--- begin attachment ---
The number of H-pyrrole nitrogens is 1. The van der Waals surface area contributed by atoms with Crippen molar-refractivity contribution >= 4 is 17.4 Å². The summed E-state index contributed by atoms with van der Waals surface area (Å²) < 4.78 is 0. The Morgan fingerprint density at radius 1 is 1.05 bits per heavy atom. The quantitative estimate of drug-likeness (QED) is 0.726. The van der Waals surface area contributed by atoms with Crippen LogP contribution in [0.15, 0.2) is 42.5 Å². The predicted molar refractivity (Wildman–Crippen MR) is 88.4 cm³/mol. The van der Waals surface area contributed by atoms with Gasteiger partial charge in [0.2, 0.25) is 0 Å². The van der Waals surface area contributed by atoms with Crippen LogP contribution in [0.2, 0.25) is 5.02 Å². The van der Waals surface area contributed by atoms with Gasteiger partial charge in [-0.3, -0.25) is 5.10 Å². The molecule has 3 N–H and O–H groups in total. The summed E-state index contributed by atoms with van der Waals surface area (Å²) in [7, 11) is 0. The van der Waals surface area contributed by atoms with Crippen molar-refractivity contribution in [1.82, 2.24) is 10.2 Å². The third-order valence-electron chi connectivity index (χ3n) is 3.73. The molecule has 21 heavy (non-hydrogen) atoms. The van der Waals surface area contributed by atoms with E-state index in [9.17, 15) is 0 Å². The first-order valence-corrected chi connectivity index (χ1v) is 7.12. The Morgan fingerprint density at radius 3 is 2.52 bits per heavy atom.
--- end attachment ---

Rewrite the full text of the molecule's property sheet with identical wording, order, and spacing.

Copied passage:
The number of H-pyrrole nitrogens is 1. The van der Waals surface area contributed by atoms with Crippen molar-refractivity contribution >= 4 is 17.4 Å². The summed E-state index contributed by atoms with van der Waals surface area (Å²) < 4.78 is 0. The Morgan fingerprint density at radius 1 is 1.05 bits per heavy atom. The quantitative estimate of drug-likeness (QED) is 0.726. The van der Waals surface area contributed by atoms with Crippen LogP contribution in [0.15, 0.2) is 42.5 Å². The predicted molar refractivity (Wildman–Crippen MR) is 88.4 cm³/mol. The van der Waals surface area contributed by atoms with Gasteiger partial charge in [0.2, 0.25) is 0 Å². The van der Waals surface area contributed by atoms with Crippen LogP contribution in [0.2, 0.25) is 5.02 Å². The van der Waals surface area contributed by atoms with Gasteiger partial charge in [-0.3, -0.25) is 5.10 Å². The molecule has 3 N–H and O–H groups in total. The summed E-state index contributed by atoms with van der Waals surface area (Å²) in [7, 11) is 0. The van der Waals surface area contributed by atoms with Crippen molar-refractivity contribution in [1.82, 2.24) is 10.2 Å². The third-order valence-electron chi connectivity index (χ3n) is 3.73. The molecule has 21 heavy (non-hydrogen) atoms. The van der Waals surface area contributed by atoms with E-state index in [9.17, 15) is 0 Å². The first-order valence-corrected chi connectivity index (χ1v) is 7.12. The Morgan fingerprint density at radius 3 is 2.52 bits per heavy atom.